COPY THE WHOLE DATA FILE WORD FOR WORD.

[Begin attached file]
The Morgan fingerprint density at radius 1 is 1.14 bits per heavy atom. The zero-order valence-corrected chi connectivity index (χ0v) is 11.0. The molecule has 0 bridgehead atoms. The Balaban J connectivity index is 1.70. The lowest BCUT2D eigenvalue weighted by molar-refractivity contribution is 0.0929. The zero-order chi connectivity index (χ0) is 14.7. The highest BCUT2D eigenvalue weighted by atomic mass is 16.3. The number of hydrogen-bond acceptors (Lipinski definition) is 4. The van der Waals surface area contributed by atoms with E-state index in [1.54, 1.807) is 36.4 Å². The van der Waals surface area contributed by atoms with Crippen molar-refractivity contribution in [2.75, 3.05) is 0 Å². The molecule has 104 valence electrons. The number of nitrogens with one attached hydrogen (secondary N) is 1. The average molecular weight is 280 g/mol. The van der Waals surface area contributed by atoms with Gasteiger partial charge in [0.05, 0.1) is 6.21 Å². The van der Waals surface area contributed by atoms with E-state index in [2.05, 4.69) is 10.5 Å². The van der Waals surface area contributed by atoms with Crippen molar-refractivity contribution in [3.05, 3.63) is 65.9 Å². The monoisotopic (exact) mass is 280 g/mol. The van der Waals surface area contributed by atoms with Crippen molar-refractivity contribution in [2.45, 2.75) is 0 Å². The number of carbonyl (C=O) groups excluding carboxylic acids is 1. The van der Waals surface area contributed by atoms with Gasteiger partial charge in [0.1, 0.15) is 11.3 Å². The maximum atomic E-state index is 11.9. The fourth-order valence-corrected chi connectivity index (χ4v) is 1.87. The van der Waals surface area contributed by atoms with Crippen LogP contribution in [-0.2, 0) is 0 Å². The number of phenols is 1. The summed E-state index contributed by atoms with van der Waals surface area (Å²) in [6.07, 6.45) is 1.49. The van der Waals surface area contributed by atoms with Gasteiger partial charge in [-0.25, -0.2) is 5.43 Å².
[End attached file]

The Morgan fingerprint density at radius 1 is 1.14 bits per heavy atom. The zero-order valence-corrected chi connectivity index (χ0v) is 11.0. The molecule has 0 bridgehead atoms. The Balaban J connectivity index is 1.70. The lowest BCUT2D eigenvalue weighted by molar-refractivity contribution is 0.0929. The zero-order chi connectivity index (χ0) is 14.7. The highest BCUT2D eigenvalue weighted by atomic mass is 16.3. The number of hydrogen-bond acceptors (Lipinski definition) is 4. The van der Waals surface area contributed by atoms with E-state index in [1.54, 1.807) is 36.4 Å². The van der Waals surface area contributed by atoms with Crippen molar-refractivity contribution in [2.75, 3.05) is 0 Å². The molecule has 104 valence electrons. The number of nitrogens with one attached hydrogen (secondary N) is 1. The average molecular weight is 280 g/mol. The van der Waals surface area contributed by atoms with Gasteiger partial charge in [0.05, 0.1) is 6.21 Å². The van der Waals surface area contributed by atoms with E-state index in [2.05, 4.69) is 10.5 Å². The van der Waals surface area contributed by atoms with Crippen molar-refractivity contribution in [3.05, 3.63) is 65.9 Å². The monoisotopic (exact) mass is 280 g/mol. The van der Waals surface area contributed by atoms with Crippen molar-refractivity contribution in [2.45, 2.75) is 0 Å². The number of carbonyl (C=O) groups excluding carboxylic acids is 1. The van der Waals surface area contributed by atoms with Gasteiger partial charge in [0.1, 0.15) is 11.3 Å². The maximum atomic E-state index is 11.9. The fourth-order valence-corrected chi connectivity index (χ4v) is 1.87. The van der Waals surface area contributed by atoms with Crippen LogP contribution in [-0.2, 0) is 0 Å². The number of phenols is 1. The summed E-state index contributed by atoms with van der Waals surface area (Å²) in [6.07, 6.45) is 1.49. The van der Waals surface area contributed by atoms with Gasteiger partial charge in [-0.25, -0.2) is 5.43 Å².